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Section of Navy Pier Flyover slated to open by Christmas

People walk and ride bicycles on the Lakefront Trail near the Navy Pier Flyover Project construction zone in May 2017. | Sun-Times file photo

Finally, more than four years after construction began, the Navy Pier Flyover — a portion of it, at least — is slated to open by Christmas.

The part cyclists and runners will soon be able to use: the futuristic looking ramp connecting lower Lake Shore Drive to the lakefront path at Ohio Street Beach.

Chicago Department of Transportation Commissioner Rebekah Scheinfeld said Tuesday at a City Club of Chicago luncheon the segment of the Flyover will open up to the public before Christmas.

The importance of the ramp: as runners and bikers begin using the elevated ramp, they’ll be able to look over the edge at Illinois and Grand Streets and remember the days when they had to cross each of the busy streets at grade level.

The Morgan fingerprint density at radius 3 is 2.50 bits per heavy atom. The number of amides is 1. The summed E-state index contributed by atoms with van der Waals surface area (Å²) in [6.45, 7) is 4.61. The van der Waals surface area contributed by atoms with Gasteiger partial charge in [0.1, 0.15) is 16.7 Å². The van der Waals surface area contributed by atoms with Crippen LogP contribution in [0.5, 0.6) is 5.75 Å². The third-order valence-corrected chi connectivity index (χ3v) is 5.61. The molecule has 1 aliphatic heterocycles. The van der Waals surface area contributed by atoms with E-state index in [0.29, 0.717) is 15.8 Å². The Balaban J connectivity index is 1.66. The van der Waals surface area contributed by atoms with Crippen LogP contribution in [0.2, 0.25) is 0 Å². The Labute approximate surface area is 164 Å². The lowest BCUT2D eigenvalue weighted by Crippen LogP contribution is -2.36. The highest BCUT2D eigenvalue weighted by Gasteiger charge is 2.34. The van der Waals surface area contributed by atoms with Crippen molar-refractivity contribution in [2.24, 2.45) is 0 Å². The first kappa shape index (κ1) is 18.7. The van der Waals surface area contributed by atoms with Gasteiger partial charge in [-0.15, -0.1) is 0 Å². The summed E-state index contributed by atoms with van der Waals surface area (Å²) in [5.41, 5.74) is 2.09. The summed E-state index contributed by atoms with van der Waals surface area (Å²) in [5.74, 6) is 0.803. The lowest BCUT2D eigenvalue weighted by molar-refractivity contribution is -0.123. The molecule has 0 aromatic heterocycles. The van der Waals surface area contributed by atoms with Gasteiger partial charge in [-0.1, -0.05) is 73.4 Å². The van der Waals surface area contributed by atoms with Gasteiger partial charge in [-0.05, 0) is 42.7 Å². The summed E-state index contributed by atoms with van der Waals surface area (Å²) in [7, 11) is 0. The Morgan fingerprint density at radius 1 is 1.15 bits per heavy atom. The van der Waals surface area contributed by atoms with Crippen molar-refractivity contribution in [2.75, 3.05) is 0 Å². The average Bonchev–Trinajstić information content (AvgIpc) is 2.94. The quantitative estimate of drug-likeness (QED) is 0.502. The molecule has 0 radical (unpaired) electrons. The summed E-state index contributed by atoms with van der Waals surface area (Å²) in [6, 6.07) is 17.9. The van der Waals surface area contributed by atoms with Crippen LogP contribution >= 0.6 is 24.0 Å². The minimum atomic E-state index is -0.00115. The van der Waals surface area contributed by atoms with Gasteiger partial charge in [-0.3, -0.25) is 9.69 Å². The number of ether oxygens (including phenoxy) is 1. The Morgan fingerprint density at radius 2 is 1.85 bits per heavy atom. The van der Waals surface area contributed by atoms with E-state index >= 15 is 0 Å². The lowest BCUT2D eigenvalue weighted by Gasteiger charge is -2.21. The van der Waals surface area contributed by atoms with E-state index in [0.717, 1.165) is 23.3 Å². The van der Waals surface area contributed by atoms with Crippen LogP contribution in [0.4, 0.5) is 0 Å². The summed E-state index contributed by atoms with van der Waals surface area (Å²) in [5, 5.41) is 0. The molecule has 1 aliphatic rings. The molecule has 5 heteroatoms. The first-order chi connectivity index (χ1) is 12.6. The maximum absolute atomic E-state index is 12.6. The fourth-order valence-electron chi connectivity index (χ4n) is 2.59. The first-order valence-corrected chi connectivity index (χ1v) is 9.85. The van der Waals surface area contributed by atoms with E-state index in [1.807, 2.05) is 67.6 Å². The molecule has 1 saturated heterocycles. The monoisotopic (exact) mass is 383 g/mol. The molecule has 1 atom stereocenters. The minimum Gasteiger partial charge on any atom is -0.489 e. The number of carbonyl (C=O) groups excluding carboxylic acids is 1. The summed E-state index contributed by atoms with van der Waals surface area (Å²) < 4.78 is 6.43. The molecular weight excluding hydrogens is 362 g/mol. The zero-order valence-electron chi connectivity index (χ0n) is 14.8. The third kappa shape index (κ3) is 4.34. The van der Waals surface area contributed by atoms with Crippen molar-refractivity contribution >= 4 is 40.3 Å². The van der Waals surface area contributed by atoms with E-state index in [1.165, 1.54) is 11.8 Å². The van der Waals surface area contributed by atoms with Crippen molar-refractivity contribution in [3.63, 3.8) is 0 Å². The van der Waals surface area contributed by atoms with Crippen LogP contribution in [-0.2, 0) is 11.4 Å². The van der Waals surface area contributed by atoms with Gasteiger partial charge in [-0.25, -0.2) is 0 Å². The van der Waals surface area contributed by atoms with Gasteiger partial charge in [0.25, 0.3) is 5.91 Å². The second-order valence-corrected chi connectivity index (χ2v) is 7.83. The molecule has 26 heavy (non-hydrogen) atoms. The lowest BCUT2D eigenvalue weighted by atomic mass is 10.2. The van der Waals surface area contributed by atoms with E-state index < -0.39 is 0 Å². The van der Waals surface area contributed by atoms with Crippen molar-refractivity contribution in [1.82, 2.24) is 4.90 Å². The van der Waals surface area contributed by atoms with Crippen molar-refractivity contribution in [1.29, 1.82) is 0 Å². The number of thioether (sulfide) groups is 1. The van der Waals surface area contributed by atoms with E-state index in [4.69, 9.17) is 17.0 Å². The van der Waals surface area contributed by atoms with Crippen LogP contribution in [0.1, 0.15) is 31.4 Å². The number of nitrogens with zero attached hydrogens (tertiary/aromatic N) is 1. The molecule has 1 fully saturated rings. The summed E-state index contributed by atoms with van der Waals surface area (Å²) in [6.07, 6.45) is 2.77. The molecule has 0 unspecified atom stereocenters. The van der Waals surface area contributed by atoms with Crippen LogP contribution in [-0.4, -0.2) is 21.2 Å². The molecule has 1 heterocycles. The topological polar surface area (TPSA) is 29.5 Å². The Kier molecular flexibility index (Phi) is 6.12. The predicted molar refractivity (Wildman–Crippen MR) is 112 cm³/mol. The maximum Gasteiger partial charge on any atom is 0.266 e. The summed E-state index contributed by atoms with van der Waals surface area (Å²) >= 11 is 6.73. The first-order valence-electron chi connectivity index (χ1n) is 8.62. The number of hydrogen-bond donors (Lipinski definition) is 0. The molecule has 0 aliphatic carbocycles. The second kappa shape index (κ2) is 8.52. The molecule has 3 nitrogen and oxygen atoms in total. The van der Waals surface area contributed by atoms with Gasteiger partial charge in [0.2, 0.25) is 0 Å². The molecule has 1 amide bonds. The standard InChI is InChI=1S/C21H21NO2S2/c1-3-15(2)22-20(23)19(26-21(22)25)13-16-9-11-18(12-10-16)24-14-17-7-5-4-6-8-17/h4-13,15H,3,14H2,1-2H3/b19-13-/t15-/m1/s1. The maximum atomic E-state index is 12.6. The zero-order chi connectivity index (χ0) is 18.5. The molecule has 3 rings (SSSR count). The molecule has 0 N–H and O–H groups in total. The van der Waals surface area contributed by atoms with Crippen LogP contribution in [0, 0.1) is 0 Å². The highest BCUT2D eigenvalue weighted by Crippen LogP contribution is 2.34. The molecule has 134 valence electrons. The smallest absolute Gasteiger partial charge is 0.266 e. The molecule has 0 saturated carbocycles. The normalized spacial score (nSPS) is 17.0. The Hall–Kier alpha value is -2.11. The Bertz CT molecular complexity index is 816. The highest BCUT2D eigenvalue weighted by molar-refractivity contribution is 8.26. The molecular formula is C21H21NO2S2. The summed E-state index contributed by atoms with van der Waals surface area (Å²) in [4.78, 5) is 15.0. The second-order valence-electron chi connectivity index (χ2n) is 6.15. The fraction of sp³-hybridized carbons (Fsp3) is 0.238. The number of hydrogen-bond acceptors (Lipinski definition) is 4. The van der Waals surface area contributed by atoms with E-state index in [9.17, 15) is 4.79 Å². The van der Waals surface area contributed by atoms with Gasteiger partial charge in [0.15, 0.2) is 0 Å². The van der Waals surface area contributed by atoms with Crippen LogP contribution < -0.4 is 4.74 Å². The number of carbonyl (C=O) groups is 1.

But construction to widen the portion of the Flyover that will carry pedestrians and cyclists over the Chicago River from eight feet to 16 feet will begin in early 2019 and last through most of the year.

The narrow river crossing has long been a frustrating bottleneck.

The Flyover project has been criticized for taking longer to complete that the than it took to make the Golden Gate Bridge.

At last glance, the rest of the lakefront path, all 18 miles of it, which has been undergoing a complete facelift to separate bike and pedestrian traffic since late 2016, was scheduled to for completion by the end of the year.

A park district spokeswoman was not immediately available Wednesday morning to say whether or not the project was still on schedule.

A $12 million gift from billionaire Ken Griffin — Illinois’ richest man and an avid cyclist — will cover the cost of the trail-separation project north and south of the Navy Pier flyover.

The Flyover price tag, covered by a variety of state and federal funds, is more than $60 million.